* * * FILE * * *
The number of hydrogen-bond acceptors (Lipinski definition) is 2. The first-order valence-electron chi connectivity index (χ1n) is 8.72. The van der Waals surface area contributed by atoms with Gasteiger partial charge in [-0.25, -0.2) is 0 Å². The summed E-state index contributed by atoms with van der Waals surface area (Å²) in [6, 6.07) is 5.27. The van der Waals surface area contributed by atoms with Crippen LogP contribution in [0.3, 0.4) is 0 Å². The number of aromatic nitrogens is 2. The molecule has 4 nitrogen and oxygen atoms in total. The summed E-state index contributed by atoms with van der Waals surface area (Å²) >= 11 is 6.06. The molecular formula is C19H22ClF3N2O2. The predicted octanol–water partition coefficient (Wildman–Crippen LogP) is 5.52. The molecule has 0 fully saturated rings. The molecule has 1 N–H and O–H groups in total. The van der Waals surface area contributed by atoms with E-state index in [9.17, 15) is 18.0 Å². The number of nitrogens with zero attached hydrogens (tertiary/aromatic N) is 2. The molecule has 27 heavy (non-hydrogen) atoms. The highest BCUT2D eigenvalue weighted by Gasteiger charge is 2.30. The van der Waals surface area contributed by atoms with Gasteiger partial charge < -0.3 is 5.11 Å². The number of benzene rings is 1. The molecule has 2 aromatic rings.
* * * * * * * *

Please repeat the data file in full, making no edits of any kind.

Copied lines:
The number of hydrogen-bond acceptors (Lipinski definition) is 2. The first-order valence-electron chi connectivity index (χ1n) is 8.72. The van der Waals surface area contributed by atoms with Gasteiger partial charge in [-0.25, -0.2) is 0 Å². The summed E-state index contributed by atoms with van der Waals surface area (Å²) in [6, 6.07) is 5.27. The van der Waals surface area contributed by atoms with Crippen LogP contribution in [0.3, 0.4) is 0 Å². The number of aromatic nitrogens is 2. The molecule has 4 nitrogen and oxygen atoms in total. The summed E-state index contributed by atoms with van der Waals surface area (Å²) >= 11 is 6.06. The molecular formula is C19H22ClF3N2O2. The predicted octanol–water partition coefficient (Wildman–Crippen LogP) is 5.52. The molecule has 0 fully saturated rings. The molecule has 1 N–H and O–H groups in total. The van der Waals surface area contributed by atoms with E-state index in [9.17, 15) is 18.0 Å². The number of nitrogens with zero attached hydrogens (tertiary/aromatic N) is 2. The molecule has 27 heavy (non-hydrogen) atoms. The highest BCUT2D eigenvalue weighted by Gasteiger charge is 2.30. The van der Waals surface area contributed by atoms with Gasteiger partial charge < -0.3 is 5.11 Å². The number of benzene rings is 1. The molecule has 2 aromatic rings.